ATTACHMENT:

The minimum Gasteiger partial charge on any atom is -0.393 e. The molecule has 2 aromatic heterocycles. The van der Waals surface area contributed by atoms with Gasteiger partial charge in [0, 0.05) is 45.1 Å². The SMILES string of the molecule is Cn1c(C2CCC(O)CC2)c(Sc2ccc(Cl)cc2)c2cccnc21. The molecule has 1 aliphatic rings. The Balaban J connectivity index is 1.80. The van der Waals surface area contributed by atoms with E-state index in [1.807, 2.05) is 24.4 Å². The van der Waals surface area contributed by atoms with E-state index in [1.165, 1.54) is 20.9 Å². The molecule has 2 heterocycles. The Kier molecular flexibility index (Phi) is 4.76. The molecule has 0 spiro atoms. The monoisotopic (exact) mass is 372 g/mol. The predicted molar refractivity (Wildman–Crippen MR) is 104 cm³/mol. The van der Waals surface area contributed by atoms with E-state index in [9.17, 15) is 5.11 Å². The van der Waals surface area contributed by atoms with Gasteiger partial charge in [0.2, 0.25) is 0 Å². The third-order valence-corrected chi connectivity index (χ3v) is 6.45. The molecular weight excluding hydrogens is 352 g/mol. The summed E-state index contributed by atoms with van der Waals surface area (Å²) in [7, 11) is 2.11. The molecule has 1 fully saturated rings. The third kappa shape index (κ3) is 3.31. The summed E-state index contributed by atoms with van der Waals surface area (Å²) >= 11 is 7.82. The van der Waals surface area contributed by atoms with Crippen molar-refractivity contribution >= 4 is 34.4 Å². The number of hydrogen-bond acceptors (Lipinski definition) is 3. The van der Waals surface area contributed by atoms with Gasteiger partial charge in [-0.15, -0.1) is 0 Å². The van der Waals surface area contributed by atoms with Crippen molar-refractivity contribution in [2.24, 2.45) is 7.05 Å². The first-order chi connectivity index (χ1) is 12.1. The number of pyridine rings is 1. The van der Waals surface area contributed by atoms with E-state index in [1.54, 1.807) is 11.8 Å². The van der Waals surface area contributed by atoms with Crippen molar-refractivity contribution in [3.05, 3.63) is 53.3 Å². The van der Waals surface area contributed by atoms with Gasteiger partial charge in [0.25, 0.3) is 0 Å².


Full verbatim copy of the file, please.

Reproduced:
The minimum Gasteiger partial charge on any atom is -0.393 e. The molecule has 2 aromatic heterocycles. The van der Waals surface area contributed by atoms with Gasteiger partial charge in [0, 0.05) is 45.1 Å². The SMILES string of the molecule is Cn1c(C2CCC(O)CC2)c(Sc2ccc(Cl)cc2)c2cccnc21. The molecule has 1 aliphatic rings. The Balaban J connectivity index is 1.80. The van der Waals surface area contributed by atoms with E-state index in [1.807, 2.05) is 24.4 Å². The van der Waals surface area contributed by atoms with E-state index in [1.165, 1.54) is 20.9 Å². The molecule has 2 heterocycles. The Kier molecular flexibility index (Phi) is 4.76. The molecule has 0 spiro atoms. The monoisotopic (exact) mass is 372 g/mol. The predicted molar refractivity (Wildman–Crippen MR) is 104 cm³/mol. The van der Waals surface area contributed by atoms with E-state index in [9.17, 15) is 5.11 Å². The van der Waals surface area contributed by atoms with Gasteiger partial charge in [0.2, 0.25) is 0 Å². The third-order valence-corrected chi connectivity index (χ3v) is 6.45. The molecular weight excluding hydrogens is 352 g/mol. The summed E-state index contributed by atoms with van der Waals surface area (Å²) in [7, 11) is 2.11. The molecule has 1 fully saturated rings. The third kappa shape index (κ3) is 3.31. The summed E-state index contributed by atoms with van der Waals surface area (Å²) >= 11 is 7.82. The van der Waals surface area contributed by atoms with Crippen molar-refractivity contribution >= 4 is 34.4 Å². The number of hydrogen-bond acceptors (Lipinski definition) is 3. The van der Waals surface area contributed by atoms with Gasteiger partial charge in [-0.15, -0.1) is 0 Å². The van der Waals surface area contributed by atoms with Crippen molar-refractivity contribution in [2.24, 2.45) is 7.05 Å². The first-order chi connectivity index (χ1) is 12.1. The number of pyridine rings is 1. The van der Waals surface area contributed by atoms with E-state index in [1.54, 1.807) is 11.8 Å². The van der Waals surface area contributed by atoms with Crippen molar-refractivity contribution in [3.05, 3.63) is 53.3 Å². The van der Waals surface area contributed by atoms with Gasteiger partial charge in [0.25, 0.3) is 0 Å².